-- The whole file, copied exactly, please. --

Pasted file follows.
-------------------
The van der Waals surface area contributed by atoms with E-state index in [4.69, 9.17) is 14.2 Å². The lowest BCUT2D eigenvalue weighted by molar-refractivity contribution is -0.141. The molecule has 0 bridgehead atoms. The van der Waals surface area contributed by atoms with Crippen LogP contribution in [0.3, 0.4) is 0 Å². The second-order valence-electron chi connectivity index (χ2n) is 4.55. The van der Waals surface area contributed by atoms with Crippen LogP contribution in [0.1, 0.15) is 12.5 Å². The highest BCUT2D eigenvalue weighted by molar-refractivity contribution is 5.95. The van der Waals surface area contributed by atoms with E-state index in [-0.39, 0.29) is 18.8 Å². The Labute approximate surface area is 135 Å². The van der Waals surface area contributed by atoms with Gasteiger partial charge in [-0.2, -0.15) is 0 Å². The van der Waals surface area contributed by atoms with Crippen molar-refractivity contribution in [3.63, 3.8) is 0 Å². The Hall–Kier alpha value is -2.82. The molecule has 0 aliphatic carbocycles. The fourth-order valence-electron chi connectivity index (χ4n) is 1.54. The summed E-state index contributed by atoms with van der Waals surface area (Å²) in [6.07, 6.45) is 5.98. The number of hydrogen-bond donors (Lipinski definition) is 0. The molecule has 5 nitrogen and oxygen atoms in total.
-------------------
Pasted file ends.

The van der Waals surface area contributed by atoms with E-state index in [4.69, 9.17) is 14.2 Å². The lowest BCUT2D eigenvalue weighted by molar-refractivity contribution is -0.141. The molecule has 0 bridgehead atoms. The van der Waals surface area contributed by atoms with Crippen LogP contribution in [0.3, 0.4) is 0 Å². The second-order valence-electron chi connectivity index (χ2n) is 4.55. The van der Waals surface area contributed by atoms with Crippen LogP contribution in [0.1, 0.15) is 12.5 Å². The highest BCUT2D eigenvalue weighted by molar-refractivity contribution is 5.95. The van der Waals surface area contributed by atoms with E-state index in [-0.39, 0.29) is 18.8 Å². The Labute approximate surface area is 135 Å². The van der Waals surface area contributed by atoms with Gasteiger partial charge in [-0.2, -0.15) is 0 Å². The van der Waals surface area contributed by atoms with Crippen molar-refractivity contribution in [3.63, 3.8) is 0 Å². The Hall–Kier alpha value is -2.82. The molecule has 0 aliphatic carbocycles. The fourth-order valence-electron chi connectivity index (χ4n) is 1.54. The summed E-state index contributed by atoms with van der Waals surface area (Å²) in [6.07, 6.45) is 5.98. The number of hydrogen-bond donors (Lipinski definition) is 0. The molecule has 5 nitrogen and oxygen atoms in total.